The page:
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by Tom Wentworth
Ethan Marcotte wrote the book (literally) on responsive design in 2010. Ethan wrote that:
The control which designers know in the print medium, and often desire in the web medium, is simply a function of the limitation of the printed page. We should embrace the fact that the web doesn’t have the same constraints, and design for this flexibility. But first, we must “accept the ebb and flow of things”.
Ethan was involved in project for the 2011 Boston Globe redesign, which was the first big site to adopt a responsive approach. But 2012 was the year where responsive design hit the mainstream. Here are 5 great examples of responsive websites, from companies you might not expect.
Microsoft.com. Yes, Microsoft. The same company who brought us Internet Explorer 6 has a beautifully designed responsive website. The site looks glorious across all the common screen sizes (called breakpoints in the responsive design world). What makes Microsoft’s site especially nice is the widescreen design. The main hero image is 1600 pixels wide, much wider than most designers would have used in the past. Kudos for Microsoft for one of my favorite responsive redesigns in 2012.
General Electric. GE was founded in 1892 through a merger of Edison General Electric and the Thompson-Houston Electric Company, and has become of America’s best and most successful companies. GE recently launched a new, responsive design that looks great on desktops, tablets, and smartphones. GE also used a long page design, which nicely highlights the GE story and humanizes the brand.
Disney.com. Moving a site with the complexity of Disney to a responsive design must have been quite a challenge. The end result was worth the investment, as the new disney.com looks fantastic - highlighting the rich, vivid imagery of the Disney universe. They’ve also integrated a slick video player directly inside of the responsive design, which sales up and down automatically.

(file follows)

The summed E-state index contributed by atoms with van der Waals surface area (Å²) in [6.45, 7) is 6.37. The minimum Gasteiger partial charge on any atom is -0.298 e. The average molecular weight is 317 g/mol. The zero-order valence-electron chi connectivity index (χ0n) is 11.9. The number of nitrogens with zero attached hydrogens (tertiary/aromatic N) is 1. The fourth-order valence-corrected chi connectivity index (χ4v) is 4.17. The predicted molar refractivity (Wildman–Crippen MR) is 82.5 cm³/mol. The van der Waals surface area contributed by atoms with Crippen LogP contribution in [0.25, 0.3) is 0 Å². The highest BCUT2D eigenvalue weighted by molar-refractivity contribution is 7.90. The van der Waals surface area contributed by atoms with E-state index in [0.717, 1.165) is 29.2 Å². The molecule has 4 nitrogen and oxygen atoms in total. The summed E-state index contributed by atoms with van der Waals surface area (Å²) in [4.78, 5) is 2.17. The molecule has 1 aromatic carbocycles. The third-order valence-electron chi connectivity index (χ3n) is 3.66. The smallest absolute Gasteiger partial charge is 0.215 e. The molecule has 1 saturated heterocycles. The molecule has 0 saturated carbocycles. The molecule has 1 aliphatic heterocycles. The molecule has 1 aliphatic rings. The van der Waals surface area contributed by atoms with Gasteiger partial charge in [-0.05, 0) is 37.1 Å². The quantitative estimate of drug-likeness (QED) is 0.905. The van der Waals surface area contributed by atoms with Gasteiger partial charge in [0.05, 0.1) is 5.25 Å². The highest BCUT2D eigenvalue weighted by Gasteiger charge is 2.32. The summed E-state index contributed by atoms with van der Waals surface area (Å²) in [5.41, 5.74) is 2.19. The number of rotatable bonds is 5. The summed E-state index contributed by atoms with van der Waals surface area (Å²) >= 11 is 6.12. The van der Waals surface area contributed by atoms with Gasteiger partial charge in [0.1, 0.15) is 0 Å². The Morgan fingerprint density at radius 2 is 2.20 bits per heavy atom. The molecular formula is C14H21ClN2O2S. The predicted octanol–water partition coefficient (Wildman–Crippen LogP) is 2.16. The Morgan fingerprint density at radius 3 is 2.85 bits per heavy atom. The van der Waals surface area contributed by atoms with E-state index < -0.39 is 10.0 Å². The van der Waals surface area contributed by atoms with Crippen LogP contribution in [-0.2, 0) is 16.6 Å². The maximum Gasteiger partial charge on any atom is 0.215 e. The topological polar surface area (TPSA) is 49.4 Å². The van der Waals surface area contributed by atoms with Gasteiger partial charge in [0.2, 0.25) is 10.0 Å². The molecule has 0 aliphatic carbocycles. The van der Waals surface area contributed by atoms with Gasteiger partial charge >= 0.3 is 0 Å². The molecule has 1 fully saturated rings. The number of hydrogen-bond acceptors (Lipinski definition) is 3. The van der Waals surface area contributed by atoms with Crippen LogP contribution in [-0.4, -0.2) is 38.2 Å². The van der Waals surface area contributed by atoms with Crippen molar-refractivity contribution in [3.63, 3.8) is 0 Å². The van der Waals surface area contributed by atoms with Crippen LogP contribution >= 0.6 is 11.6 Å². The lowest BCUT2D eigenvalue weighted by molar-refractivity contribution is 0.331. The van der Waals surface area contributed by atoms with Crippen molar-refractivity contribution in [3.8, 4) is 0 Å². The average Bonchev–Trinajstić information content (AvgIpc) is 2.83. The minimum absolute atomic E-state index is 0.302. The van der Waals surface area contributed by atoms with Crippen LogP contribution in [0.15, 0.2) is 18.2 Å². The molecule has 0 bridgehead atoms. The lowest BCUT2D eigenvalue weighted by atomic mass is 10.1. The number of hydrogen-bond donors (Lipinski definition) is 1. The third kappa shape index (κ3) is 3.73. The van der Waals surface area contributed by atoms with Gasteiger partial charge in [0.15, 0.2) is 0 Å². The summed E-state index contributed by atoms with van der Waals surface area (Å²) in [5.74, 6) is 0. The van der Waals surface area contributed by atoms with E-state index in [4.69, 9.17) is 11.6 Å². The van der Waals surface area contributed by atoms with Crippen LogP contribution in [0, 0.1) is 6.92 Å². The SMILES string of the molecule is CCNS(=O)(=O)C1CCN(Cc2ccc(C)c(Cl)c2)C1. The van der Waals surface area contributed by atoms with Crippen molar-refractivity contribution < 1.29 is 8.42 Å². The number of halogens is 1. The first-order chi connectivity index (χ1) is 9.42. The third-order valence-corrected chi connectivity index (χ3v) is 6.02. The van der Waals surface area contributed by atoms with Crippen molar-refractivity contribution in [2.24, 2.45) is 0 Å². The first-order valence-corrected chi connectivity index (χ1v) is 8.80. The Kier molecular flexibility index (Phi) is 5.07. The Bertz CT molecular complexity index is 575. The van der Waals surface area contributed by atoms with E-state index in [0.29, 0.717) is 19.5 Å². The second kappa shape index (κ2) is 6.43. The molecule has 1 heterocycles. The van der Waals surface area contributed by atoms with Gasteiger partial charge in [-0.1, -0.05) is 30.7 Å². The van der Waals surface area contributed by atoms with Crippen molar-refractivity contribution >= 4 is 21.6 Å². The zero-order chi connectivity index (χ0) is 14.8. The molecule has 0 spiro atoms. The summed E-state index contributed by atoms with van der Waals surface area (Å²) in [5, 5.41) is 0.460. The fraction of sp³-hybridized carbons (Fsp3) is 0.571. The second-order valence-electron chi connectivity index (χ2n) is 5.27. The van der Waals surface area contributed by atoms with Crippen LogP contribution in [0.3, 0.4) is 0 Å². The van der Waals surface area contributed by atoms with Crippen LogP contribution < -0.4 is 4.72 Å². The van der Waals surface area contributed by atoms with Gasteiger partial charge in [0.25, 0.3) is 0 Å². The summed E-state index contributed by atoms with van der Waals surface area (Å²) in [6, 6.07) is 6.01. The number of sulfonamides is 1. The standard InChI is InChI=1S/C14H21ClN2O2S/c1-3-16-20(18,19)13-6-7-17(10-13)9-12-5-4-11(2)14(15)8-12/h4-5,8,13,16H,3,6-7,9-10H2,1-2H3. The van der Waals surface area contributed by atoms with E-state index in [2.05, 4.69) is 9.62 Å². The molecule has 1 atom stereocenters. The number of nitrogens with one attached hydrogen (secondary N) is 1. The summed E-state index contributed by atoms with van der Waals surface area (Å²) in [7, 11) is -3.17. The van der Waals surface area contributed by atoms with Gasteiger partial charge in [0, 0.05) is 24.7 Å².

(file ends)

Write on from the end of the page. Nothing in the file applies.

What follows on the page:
State Governments of Alabama, California, Maine, North Carolina, and Rhode Island. It’s great to see the public sector embrace the digital transformation and start thinking about mobile first. Responsive design is even making its way to the upper echelons of government. Governor Paul LaPage of Maine is thrilled with his state’s new responsive design, “Combining innovative design with user-friendly navigation, Maine.gov is a site for the people. It provides transparency and efficiency.” Really hoping to see more state and local governments embrace mobile and the importance of design in 2013.
Starbucks. It’s not surprising that Starbucks would implement a responsive design however, it is surprising, and cool, that they published their style guide online. The Starbucks style guide defines their responsive grid framework, regions, blocks, and more with great examples of each. If you’re a web developer thinking about responsive design, then you should definitely take a look at Starbuck’s site and style guide.
So those are five surprisingly great examples of responsive design. Let me know about your favorite sites in the comments. And to learn more about doing responsive design with Drupal, take a look at one of our on-demand webinars.